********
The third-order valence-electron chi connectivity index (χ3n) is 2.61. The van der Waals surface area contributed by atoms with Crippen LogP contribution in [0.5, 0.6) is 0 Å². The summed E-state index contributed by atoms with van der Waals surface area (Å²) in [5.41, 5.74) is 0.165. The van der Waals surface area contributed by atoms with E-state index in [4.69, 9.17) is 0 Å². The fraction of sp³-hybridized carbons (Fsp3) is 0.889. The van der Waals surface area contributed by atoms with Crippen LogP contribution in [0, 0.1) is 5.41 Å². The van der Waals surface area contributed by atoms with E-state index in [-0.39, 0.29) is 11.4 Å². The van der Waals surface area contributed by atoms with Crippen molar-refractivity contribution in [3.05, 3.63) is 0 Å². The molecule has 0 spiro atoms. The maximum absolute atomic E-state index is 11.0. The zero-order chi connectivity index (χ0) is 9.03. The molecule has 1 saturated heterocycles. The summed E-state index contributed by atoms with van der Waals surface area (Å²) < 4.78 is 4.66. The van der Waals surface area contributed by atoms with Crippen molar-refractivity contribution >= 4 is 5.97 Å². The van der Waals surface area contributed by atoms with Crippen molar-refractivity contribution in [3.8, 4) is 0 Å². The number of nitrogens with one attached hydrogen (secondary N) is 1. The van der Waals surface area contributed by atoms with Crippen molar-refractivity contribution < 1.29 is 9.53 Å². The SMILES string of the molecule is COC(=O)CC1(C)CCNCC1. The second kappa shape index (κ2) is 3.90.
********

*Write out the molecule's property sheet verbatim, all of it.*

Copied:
The third-order valence-electron chi connectivity index (χ3n) is 2.61. The van der Waals surface area contributed by atoms with Crippen LogP contribution in [0.5, 0.6) is 0 Å². The summed E-state index contributed by atoms with van der Waals surface area (Å²) in [5.41, 5.74) is 0.165. The van der Waals surface area contributed by atoms with E-state index in [4.69, 9.17) is 0 Å². The fraction of sp³-hybridized carbons (Fsp3) is 0.889. The van der Waals surface area contributed by atoms with Crippen LogP contribution in [0, 0.1) is 5.41 Å². The van der Waals surface area contributed by atoms with E-state index in [-0.39, 0.29) is 11.4 Å². The van der Waals surface area contributed by atoms with Crippen molar-refractivity contribution in [3.05, 3.63) is 0 Å². The molecule has 0 spiro atoms. The maximum absolute atomic E-state index is 11.0. The zero-order chi connectivity index (χ0) is 9.03. The molecule has 1 saturated heterocycles. The summed E-state index contributed by atoms with van der Waals surface area (Å²) < 4.78 is 4.66. The van der Waals surface area contributed by atoms with Crippen molar-refractivity contribution >= 4 is 5.97 Å². The van der Waals surface area contributed by atoms with Crippen molar-refractivity contribution in [3.8, 4) is 0 Å². The number of nitrogens with one attached hydrogen (secondary N) is 1. The van der Waals surface area contributed by atoms with Crippen molar-refractivity contribution < 1.29 is 9.53 Å². The SMILES string of the molecule is COC(=O)CC1(C)CCNCC1. The second kappa shape index (κ2) is 3.90.